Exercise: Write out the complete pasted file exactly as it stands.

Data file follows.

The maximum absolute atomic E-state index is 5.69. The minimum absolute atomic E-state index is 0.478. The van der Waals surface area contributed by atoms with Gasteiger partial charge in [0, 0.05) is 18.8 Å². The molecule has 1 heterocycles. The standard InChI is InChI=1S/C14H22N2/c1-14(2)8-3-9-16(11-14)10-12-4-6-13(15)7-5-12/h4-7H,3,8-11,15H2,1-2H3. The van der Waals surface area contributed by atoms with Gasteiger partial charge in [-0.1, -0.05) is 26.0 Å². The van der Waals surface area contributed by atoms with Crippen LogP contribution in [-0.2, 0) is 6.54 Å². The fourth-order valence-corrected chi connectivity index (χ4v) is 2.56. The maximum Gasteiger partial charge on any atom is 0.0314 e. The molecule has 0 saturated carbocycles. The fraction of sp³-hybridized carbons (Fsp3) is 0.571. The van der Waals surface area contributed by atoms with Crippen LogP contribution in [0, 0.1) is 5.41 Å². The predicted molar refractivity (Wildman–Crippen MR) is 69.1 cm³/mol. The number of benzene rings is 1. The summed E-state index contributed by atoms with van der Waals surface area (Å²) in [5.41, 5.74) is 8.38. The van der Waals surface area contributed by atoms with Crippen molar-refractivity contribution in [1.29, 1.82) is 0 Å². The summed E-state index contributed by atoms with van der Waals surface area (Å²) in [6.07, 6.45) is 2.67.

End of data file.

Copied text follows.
The maximum absolute atomic E-state index is 5.69. The minimum absolute atomic E-state index is 0.478. The van der Waals surface area contributed by atoms with Gasteiger partial charge in [0, 0.05) is 18.8 Å². The molecule has 1 heterocycles. The standard InChI is InChI=1S/C14H22N2/c1-14(2)8-3-9-16(11-14)10-12-4-6-13(15)7-5-12/h4-7H,3,8-11,15H2,1-2H3. The van der Waals surface area contributed by atoms with Gasteiger partial charge in [-0.1, -0.05) is 26.0 Å². The van der Waals surface area contributed by atoms with Crippen LogP contribution in [-0.2, 0) is 6.54 Å². The fourth-order valence-corrected chi connectivity index (χ4v) is 2.56. The maximum Gasteiger partial charge on any atom is 0.0314 e. The molecule has 0 saturated carbocycles. The fraction of sp³-hybridized carbons (Fsp3) is 0.571. The van der Waals surface area contributed by atoms with Crippen LogP contribution in [0, 0.1) is 5.41 Å². The predicted molar refractivity (Wildman–Crippen MR) is 69.1 cm³/mol. The number of benzene rings is 1. The summed E-state index contributed by atoms with van der Waals surface area (Å²) in [5.41, 5.74) is 8.38. The van der Waals surface area contributed by atoms with Crippen molar-refractivity contribution in [1.29, 1.82) is 0 Å². The summed E-state index contributed by atoms with van der Waals surface area (Å²) in [6.07, 6.45) is 2.67.